The daughter of a New York lawyer and judge, Gladys Heldman cared deeply about tennis – so much so that after taking up the sport at the ripe old age of 25 she became the No.1 player in Texas, competed in the US National Championships four times, and even made it to Wimbledon in 1954.
But it was off-court that she was to make her real mark, to such an extent, her contribution has been immortalized by Sarah Silverman in the film 'Battle of the Sexes'.
In 1953 Heldman, mother to two young girls, Carrie and Julie, founded World Tennis magazine. The venture started out as a one-woman show but with the full encouragement of her husband Julius – himself a leading amateur player in the 1930s and 40s – Heldman grew her publication into one of the most influential forums in sports.
Indeed, such was her drive and influence, Heldman would play a key role in creating a women's professional tennis tour. The tipping point came in September, 1970 when the Pacific Southwest Championships in Los Angeles proposed to pay the men eight times more than the women players.
Approached by Billie Jean King and other leading players looking for a solution, Heldman convinced the Houston Tennis Association and the Texas LTA to back the Houston Racquet Club in hosting an eight-woman event.
The initial $5,000 purse was to come from Heldman’s own pocket and ticket sales to women's groups associated with tennis in the city. Heldman then persuaded her friend Joe Cullman, chairman of tobacco giant Philip Morris, to provide an additional $2,500 – taking the total pool to $7,500.
This contribution secured naming rights for Virginia Slims, a new cigarette brand for women that Philip Morris was looking to promote.
Heldman recruited players who each signed a $1 contract with her company to become a ‘World Tennis Professional’. More than symbolic, this protected the tennis club from any lawsuit the tennis establishment might launch. Heldman’s daughter Julie was suffering tennis elbow, but signed the contract in support of the eight other players and played a symbolic one-point ‘match’ against King.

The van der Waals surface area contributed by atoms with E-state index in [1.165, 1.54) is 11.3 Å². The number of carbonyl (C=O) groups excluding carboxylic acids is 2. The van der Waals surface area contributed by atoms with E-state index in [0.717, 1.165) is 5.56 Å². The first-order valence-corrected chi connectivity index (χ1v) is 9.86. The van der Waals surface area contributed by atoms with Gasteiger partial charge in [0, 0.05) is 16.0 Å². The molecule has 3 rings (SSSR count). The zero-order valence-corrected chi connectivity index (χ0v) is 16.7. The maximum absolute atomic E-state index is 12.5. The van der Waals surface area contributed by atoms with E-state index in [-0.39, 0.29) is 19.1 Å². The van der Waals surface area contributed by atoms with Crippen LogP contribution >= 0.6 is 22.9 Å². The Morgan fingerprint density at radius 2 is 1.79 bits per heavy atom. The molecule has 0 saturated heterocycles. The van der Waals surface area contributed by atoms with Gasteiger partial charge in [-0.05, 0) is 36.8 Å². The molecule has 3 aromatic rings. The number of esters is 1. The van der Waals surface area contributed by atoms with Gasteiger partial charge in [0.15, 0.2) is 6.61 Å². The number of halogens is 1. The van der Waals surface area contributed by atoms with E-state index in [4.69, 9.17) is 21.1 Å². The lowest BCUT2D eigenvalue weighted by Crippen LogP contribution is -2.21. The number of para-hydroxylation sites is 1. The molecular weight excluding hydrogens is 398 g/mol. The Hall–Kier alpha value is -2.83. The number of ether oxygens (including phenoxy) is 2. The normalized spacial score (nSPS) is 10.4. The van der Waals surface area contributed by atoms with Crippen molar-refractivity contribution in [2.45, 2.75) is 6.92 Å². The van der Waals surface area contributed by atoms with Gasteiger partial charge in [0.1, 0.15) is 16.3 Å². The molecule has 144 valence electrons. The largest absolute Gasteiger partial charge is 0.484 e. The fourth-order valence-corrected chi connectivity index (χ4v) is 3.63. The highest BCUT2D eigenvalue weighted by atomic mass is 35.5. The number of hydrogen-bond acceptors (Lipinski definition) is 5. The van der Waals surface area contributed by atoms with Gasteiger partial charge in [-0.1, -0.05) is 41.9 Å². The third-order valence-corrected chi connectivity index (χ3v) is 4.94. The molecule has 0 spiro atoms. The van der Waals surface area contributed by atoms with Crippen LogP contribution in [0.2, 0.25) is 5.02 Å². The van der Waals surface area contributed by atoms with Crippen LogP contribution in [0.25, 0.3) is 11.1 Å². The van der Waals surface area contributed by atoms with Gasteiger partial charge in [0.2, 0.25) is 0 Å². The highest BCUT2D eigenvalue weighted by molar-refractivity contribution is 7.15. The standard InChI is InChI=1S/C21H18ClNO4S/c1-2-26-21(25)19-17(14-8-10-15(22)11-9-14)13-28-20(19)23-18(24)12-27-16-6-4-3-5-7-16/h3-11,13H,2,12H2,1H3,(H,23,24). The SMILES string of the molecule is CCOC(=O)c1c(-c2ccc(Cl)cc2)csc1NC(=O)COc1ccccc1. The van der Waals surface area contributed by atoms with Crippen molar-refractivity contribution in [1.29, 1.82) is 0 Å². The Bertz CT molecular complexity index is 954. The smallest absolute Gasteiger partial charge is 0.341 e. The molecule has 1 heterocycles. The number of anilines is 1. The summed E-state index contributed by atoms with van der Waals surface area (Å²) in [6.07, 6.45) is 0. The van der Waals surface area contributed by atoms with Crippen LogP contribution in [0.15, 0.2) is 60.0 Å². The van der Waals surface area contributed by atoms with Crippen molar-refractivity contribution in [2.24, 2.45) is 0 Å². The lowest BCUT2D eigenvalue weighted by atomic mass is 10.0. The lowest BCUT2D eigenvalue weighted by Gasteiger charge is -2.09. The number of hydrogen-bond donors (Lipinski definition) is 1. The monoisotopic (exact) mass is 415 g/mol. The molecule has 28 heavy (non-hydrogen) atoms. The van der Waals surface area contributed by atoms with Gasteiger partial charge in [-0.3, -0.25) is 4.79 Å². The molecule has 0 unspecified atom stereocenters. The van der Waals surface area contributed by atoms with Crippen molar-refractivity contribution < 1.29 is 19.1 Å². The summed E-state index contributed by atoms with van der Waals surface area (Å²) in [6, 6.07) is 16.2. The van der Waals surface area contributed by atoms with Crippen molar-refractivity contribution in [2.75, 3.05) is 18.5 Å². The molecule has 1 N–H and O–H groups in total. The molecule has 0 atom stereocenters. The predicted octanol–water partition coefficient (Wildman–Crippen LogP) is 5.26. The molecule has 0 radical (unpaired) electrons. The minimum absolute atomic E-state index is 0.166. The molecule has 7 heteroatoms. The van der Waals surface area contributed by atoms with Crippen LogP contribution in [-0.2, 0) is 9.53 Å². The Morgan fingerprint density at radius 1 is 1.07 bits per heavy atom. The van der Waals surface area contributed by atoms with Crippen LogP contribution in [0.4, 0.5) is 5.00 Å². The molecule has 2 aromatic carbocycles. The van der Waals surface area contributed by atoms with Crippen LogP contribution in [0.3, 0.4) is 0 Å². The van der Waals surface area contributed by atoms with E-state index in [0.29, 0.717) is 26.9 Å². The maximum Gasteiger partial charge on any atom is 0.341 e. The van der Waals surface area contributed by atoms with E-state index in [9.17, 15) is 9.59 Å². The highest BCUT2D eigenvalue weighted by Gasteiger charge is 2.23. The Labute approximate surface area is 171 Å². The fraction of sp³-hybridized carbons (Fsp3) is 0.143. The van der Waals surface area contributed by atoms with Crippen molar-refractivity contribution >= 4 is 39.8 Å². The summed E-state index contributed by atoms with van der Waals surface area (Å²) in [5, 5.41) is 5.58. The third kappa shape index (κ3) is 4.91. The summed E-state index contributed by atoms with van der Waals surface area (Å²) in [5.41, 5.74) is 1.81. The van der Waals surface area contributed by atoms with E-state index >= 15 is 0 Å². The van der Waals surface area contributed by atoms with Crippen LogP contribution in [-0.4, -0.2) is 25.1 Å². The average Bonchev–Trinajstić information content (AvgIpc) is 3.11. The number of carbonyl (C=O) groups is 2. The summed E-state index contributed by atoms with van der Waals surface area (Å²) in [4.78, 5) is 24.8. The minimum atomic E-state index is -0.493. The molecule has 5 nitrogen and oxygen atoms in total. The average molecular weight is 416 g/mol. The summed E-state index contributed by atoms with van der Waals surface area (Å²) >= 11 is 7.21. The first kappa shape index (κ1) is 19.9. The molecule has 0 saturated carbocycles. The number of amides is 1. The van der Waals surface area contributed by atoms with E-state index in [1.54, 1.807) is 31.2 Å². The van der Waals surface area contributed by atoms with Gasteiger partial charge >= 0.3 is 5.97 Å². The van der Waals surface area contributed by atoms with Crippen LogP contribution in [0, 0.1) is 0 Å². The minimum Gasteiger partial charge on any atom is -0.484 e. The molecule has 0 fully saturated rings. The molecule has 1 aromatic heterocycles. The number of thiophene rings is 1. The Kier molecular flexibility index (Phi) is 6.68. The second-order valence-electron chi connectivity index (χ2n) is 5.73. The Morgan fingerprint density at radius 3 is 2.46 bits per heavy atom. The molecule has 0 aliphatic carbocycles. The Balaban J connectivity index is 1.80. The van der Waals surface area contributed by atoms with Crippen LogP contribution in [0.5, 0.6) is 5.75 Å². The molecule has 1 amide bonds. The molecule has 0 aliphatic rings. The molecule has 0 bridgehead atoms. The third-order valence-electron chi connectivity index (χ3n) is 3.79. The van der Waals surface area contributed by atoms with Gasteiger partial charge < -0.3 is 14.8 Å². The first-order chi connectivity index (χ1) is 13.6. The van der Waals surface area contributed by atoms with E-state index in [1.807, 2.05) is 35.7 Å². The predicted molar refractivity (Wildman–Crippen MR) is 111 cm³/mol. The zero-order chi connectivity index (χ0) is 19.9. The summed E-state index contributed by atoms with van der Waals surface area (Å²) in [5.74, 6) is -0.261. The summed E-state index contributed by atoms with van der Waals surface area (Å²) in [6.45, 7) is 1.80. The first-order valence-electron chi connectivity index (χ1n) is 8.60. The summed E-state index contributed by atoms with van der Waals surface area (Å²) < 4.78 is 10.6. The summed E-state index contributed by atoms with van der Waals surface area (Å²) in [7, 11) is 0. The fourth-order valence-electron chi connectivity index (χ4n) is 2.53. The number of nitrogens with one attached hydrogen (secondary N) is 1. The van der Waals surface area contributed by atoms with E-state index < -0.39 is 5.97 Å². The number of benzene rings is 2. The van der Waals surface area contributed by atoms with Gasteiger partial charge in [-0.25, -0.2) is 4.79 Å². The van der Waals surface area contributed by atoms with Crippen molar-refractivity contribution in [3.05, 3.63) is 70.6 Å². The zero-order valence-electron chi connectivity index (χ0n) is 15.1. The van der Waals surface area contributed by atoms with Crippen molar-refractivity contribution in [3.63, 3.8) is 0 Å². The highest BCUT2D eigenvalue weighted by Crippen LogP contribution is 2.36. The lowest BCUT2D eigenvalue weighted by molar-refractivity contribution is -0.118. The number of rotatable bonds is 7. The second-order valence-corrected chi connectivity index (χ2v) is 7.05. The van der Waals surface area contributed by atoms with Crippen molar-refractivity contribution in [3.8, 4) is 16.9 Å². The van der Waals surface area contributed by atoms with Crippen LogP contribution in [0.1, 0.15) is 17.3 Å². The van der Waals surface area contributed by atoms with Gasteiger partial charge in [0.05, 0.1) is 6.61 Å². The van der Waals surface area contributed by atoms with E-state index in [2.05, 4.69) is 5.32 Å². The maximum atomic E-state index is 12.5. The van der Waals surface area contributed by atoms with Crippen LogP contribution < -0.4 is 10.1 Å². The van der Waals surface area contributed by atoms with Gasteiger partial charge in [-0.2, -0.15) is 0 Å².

Rosie Casals defeated Judy Dalton in the final, taking home a winner’s cheque of $1,600.
The event made such a splash that Virginia Slims agreed to back a fully fledged circuit in 1971, featuring some 21 events around the United States, worth more than $336,100 – essentially doubling the total global prize pool available to women around the world that year, and forcing other traditional events to lift their offerings.
"Without Gladys, there wouldn't be women's professional tennis," said Billie Jean King upon Heldman's death in 2003, at the age of 81. "When I accepted that $1 contract from Gladys more than 30 years ago, I knew we were all part of something special and that women's tennis had been changed forever because of her vision."
"Gladys was a woman in a business that was primarily men," observes Casals, on the 40th anniversary of the dollar-bill rebellion. "She was respected. She was extremely bright. She had great connections, and she was taken seriously when she went to represent us in boardrooms.
"She was ballsy. She said, 'Hey, this is the way it's gonna be. You wanna ride with me, come along, I'll pay you broads a dollar and make you contracts.' Nine of us said yes, and it was the right decision to make."
Due in part to her strong, polarizing personality, Heldman became something of a ‘sacrificial lamb’ – King's words – when the Slims circuit and a rival women's circuit mounted by the USLTA finally merged in 1973. But although she was bargained out of the running of the new-look tour, Heldman had done enough to ensure her induction to the International Tennis Hall of Fame six years later.
"She was the whirlwind without whom the tour would not have happened," says daughter Julie Heldman, rightfully proud. "She put the whole thing together. She got the main sponsor. She found promoters for each of the local tournaments and helped them get local sponsors. She got the women to sign up."
While her public persona has been described as indomitable, Heldman spent an estimated $30,000 helping struggling players in those early days, and members of the Original 9 recall a softer side as well.
"She liked the aggressive way I played and I think she saw similarities between me and Julie, who also went to college," recalls Kristy Pigeon. "Gladys would take me out to lunch – she took me under her wing. Later, I went to visit her at her home in Santa Fe and I attended her 80th birthday. We'd talk about my non-profit work and her philanthropic ventures – I'm still amazed at the creativity of her thinking."
Dalton, one of two Australians in the renegade group, remembers the long-distance support Heldman provided during the period after Houston, when she was prevented from playing by her national association, or even using her usual tennis racquet brand.
"Gladys would send telegrams and even call – remember, phoning overseas was still a big deal back then. She'd tell me to keep my spirits up and reassure me everything would work out."
And from Valerie Ziegenfuss, a confession: "I was always a little intimidated by her. She was so funny and had a brilliant mind. She used to tease, and I would be a little unsure whether she was teasing me or she was for real!
"But she was also a great hostess," Ziegenfuss laughs. "We'd have spaghetti dinners on the opening evenings of the US Open. Wow, what can I say about Gladys? Just special. There's only one Gladys."
Read more: The women who changed tennis